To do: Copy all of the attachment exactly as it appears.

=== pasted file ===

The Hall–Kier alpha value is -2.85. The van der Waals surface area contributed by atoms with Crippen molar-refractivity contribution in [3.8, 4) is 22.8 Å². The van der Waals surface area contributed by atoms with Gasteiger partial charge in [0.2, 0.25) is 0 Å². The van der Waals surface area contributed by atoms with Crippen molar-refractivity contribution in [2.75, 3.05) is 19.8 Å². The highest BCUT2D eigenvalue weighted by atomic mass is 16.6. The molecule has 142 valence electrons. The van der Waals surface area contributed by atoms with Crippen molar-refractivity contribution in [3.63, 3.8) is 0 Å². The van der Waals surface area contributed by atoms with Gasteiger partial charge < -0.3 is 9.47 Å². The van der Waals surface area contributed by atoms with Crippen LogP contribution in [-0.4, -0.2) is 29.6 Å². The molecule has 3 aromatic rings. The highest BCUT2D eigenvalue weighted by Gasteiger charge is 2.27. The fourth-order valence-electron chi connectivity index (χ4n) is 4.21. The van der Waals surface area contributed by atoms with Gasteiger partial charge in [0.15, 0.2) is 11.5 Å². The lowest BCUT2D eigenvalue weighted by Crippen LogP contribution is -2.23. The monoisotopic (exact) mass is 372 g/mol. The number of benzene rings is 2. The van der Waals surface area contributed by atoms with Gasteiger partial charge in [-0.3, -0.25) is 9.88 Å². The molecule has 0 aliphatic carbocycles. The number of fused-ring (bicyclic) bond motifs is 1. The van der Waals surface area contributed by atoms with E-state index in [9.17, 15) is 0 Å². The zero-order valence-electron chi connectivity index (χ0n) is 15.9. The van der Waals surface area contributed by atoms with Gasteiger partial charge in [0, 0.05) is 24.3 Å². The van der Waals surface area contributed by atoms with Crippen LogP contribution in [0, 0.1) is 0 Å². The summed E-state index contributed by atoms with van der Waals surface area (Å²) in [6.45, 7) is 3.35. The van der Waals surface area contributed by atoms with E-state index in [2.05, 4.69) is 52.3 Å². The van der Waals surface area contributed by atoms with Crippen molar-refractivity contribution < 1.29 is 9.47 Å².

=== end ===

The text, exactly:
The Hall–Kier alpha value is -2.85. The van der Waals surface area contributed by atoms with Crippen molar-refractivity contribution in [3.8, 4) is 22.8 Å². The van der Waals surface area contributed by atoms with Gasteiger partial charge in [0.2, 0.25) is 0 Å². The van der Waals surface area contributed by atoms with Crippen molar-refractivity contribution in [2.75, 3.05) is 19.8 Å². The highest BCUT2D eigenvalue weighted by atomic mass is 16.6. The molecule has 142 valence electrons. The van der Waals surface area contributed by atoms with Crippen molar-refractivity contribution in [3.63, 3.8) is 0 Å². The van der Waals surface area contributed by atoms with Gasteiger partial charge < -0.3 is 9.47 Å². The van der Waals surface area contributed by atoms with Crippen LogP contribution in [-0.4, -0.2) is 29.6 Å². The molecule has 3 aromatic rings. The highest BCUT2D eigenvalue weighted by Gasteiger charge is 2.27. The fourth-order valence-electron chi connectivity index (χ4n) is 4.21. The van der Waals surface area contributed by atoms with Gasteiger partial charge in [0.15, 0.2) is 11.5 Å². The lowest BCUT2D eigenvalue weighted by Crippen LogP contribution is -2.23. The monoisotopic (exact) mass is 372 g/mol. The number of benzene rings is 2. The van der Waals surface area contributed by atoms with Gasteiger partial charge in [-0.3, -0.25) is 9.88 Å². The molecule has 0 aliphatic carbocycles. The number of fused-ring (bicyclic) bond motifs is 1. The van der Waals surface area contributed by atoms with E-state index in [9.17, 15) is 0 Å². The zero-order valence-electron chi connectivity index (χ0n) is 15.9. The van der Waals surface area contributed by atoms with Gasteiger partial charge in [0, 0.05) is 24.3 Å². The van der Waals surface area contributed by atoms with Crippen LogP contribution in [0, 0.1) is 0 Å². The summed E-state index contributed by atoms with van der Waals surface area (Å²) in [6.45, 7) is 3.35. The van der Waals surface area contributed by atoms with E-state index in [2.05, 4.69) is 52.3 Å². The van der Waals surface area contributed by atoms with Crippen molar-refractivity contribution < 1.29 is 9.47 Å².